QP – Recognition of Self-Governing First Nations

The Honourable Jody Wilson-Raybould, P.C., M.P., Minister of Justice and Attorney General of Canada

October 24, 2017

Recognition of Self-Governing First Nations

Hon. Dennis Glen Patterson: Welcome, minister. I believe you are well familiar, from your previous life — again, referring to your previous life — with a bill that was first introduced in the Senate of Canada in 2004 as Bill S-16, An Act providing for the Crown’s recognition of self-governing First Nations of Canada. That was last on our Order Paper as a bill sponsored by former Senator Gerry St. Germain. As I believe you know, that bill has had the support of the Assembly of First Nations and was drafted by prominent Aboriginal law scholars and indeed an eminent former Supreme Court jurist.

So I’d like to ask: Is this bill on your radar as a step towards reconciliation with First Nations, as a thoughtful and realistic option for willing First Nations to opt to get out of the colonial oppression of the Indian Act? And will your government support the bill if it’s reintroduced and recommended by this chamber?

Hon. Jody Wilson-Raybould, P.C., M.P., Minister of Justice and Attorney General of Canada: Thank you to the honourable senator for the question and, again, a reference to my previous life. I always question whether or not there was a previous life. But I’m very happy to be here and to reflect on the incredible amount of work that is, in my capacity as regional chief, empowered by the extraordinary leadership of indigenous peoples across this country. We were able to put forward substantive solutions to enable indigenous communities to decolonize, in this case, to move beyond the Indian Act. As the Prime Minister recently said at the United Nations General Assembly, and as I’ve stated in many speeches, we are committed to ensuring that we operationalize the United Nations Declaration on the Rights of Indigenous Peoples, which includes, in Articles 3 and 4, the right of self-determination and self-government, embracing a rights-recognition approach, which we have by releasing 10 principles around the recognition of rights and the relationship between our government and indigenous peoples.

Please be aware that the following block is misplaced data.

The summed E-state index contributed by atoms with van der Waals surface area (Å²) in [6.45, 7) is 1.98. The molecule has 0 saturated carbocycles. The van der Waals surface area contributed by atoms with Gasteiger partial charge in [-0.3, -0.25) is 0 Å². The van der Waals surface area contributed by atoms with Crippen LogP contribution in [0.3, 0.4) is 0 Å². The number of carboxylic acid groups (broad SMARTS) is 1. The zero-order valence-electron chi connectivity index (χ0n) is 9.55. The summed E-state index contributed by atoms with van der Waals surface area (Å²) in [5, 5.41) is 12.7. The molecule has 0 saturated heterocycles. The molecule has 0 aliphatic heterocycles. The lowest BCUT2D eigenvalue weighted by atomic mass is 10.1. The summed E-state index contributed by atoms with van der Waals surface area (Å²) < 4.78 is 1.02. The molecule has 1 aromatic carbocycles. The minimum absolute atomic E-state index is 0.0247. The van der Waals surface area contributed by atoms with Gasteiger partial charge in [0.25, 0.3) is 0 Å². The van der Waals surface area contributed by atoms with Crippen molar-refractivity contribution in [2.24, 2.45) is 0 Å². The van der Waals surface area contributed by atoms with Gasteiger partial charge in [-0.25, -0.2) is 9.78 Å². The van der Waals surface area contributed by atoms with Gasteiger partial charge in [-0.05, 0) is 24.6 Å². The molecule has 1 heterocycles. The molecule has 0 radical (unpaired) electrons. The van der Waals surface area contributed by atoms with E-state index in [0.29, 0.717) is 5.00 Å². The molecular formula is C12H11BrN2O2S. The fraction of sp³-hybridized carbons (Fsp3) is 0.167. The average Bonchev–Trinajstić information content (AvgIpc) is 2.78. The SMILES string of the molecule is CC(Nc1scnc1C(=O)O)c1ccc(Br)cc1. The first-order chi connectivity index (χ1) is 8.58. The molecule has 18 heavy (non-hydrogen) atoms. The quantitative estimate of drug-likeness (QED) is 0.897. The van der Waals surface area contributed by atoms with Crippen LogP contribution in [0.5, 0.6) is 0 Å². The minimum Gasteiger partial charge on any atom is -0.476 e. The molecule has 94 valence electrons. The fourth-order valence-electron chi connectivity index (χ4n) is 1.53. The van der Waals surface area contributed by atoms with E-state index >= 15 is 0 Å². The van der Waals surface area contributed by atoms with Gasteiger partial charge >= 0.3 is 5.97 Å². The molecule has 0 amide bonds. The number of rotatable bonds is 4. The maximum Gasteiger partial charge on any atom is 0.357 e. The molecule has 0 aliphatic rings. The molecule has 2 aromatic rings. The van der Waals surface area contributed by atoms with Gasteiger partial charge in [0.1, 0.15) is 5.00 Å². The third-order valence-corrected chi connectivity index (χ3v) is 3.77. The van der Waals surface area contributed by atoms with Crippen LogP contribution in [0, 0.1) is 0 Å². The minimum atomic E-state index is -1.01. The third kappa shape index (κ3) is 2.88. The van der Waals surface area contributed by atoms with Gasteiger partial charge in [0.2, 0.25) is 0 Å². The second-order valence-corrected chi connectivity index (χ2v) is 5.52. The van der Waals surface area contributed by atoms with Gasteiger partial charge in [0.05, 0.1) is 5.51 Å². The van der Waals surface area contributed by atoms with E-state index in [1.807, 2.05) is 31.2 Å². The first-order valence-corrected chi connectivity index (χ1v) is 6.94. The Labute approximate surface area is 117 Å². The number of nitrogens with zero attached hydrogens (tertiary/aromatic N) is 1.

If this honourable house felt compelled to bring forward a piece of legislation that supported indigenous self-determination, including the right of self-government, I would be very pleased to work with the honourable senators on that.

I know that one of the greatest opportunities we have as a government, working in partnership with indigenous peoples, if that is again what they want to do, it’s entirely appropriate to look substantively and concretely at a mechanism to enable indigenous communities to move beyond the Indian Act. That is what Bill S-212 did, and I credit Senator St. Germain for bringing it forward. It built on the work of the late Senator Walter Twinn and others to ensure that indigenous peoples can move beyond the Indian Act and not have to go to court to render the Indian Act of no force and effect, or ultra vires, or to negotiate for what seems years and years and years — but that there is a mechanism that doesn’t exist right now in this country to enable indigenous communities to become self-governing.